J Neurol Surg B Skull Base
DOI: 10.1055/s-0039-3400298
Original Article
Georg Thieme Verlag KG Stuttgart · New York

Anatomical Predictors of Transcranial Surgical Access to the Suprasellar Space

David Straus
1  Department of Neurosurgery, Rush University Medical Center, Chicago, Illinois, United States
,
Daniel B. Eddelman
1  Department of Neurosurgery, Rush University Medical Center, Chicago, Illinois, United States
,
Nika Byrne
1  Department of Neurosurgery, Rush University Medical Center, Chicago, Illinois, United States
,
Konstantin Tchalukov
2  Rush Medical College, Rush University Medical Center, Chicago, Illinois, United States
,
Josh Wewel
1  Department of Neurosurgery, Rush University Medical Center, Chicago, Illinois, United States
,
Stephan A. Munich
1  Department of Neurosurgery, Rush University Medical Center, Chicago, Illinois, United States
,
Mehmet Kocak
3  Department of Radiology, Rush University Medical Center, Chicago, Illinois, United States
,
Richard Byrne
1  Department of Neurosurgery, Rush University Medical Center, Chicago, Illinois, United States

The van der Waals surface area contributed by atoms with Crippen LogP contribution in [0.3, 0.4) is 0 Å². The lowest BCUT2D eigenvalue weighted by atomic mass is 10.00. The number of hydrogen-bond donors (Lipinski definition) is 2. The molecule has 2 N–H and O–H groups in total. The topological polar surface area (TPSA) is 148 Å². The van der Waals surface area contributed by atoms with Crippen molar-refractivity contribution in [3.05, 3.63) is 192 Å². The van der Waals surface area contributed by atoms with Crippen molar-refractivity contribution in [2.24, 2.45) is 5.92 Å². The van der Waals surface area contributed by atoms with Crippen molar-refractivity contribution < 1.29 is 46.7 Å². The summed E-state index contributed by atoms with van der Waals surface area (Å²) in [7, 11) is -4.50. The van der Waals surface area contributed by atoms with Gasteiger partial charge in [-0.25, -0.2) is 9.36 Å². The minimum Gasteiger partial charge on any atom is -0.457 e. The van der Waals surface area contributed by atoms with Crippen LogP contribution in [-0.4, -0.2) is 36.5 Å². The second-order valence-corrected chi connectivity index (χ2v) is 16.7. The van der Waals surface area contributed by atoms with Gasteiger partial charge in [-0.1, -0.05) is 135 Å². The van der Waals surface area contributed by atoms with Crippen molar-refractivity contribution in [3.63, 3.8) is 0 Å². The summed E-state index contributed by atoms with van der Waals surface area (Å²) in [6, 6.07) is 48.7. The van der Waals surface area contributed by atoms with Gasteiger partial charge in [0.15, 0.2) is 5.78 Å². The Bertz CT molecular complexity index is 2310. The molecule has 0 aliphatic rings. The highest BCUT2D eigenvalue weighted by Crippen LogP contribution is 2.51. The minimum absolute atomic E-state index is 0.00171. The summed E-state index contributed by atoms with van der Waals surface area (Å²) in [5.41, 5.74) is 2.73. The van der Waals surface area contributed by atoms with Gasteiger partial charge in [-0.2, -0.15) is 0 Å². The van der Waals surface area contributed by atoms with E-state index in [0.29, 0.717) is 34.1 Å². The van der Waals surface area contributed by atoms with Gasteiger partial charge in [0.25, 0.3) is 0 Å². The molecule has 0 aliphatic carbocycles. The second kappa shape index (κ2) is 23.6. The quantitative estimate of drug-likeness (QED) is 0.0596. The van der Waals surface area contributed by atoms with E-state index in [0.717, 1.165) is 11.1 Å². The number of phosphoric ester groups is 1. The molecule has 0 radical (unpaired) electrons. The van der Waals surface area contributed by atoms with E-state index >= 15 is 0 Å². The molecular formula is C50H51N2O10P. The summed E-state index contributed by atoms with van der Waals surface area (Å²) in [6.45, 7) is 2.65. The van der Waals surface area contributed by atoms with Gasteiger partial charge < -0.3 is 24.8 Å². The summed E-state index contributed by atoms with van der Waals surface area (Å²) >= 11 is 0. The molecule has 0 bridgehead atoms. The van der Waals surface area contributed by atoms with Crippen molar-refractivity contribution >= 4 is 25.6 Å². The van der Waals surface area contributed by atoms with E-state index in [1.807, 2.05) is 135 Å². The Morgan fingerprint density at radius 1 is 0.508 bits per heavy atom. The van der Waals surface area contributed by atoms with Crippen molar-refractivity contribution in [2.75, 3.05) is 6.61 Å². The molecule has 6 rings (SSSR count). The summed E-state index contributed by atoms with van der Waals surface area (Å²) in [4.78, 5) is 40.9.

› Institutsangaben
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Publikationsverlauf

03. Juli 2019

06. Oktober 2019

Publikationsdatum:
14. November 2019 (online)

Abstract

Objective The suprasellar space is a common location for intracranial lesions. The position of the optic chiasm (prefixed vs. postfixed) results in variable sizes of operative corridors and is thus important to identify when choosing a surgical approach to this region. In this study, we aim to identify relationships between suprasellar anatomy and external cranial metrics to guide in preoperative planning.

Methods T2-weighted magnetic resonance images (MRIs) from 50 patients (25 males and 25 females) were analyzed. Various intracranial and extracranial metrics were measured. Statistical analysis was performed to determine any associations between metrics.

Results Interoptic space (IOS) size correlated with interpupillary distance (IPD; a = 7.3, 95% confidence interval [CI] = 4.5–10.0, R 2 = 0.3708, p = 0.0009). IOS size also correlated with fixation of the optic chiasm, for prefixed chiasms (n = 7), the mean IOS is 205.14 mm2, for normal chiasm position (n = 33) the mean IOS is 216.94 mm2 and for postfixed chiasms (n = 10) the mean IOS is 236.20 mm2 (p = 0.002). IPD correlates with optic nerve distance (OND; p = 0.1534). Cranial index does not predict OND, IPD, or IOS.

Conclusion This study provides insight into relationships between intracranial structures and extracranial metrics. This is the first study to describe a statistically significant correlation between IPD and IOS. Surgical approach can be guided in part by the size of the IOS and its correlates. Particularly small intraoptic space may guide the surgeon away from a subfrontal approach.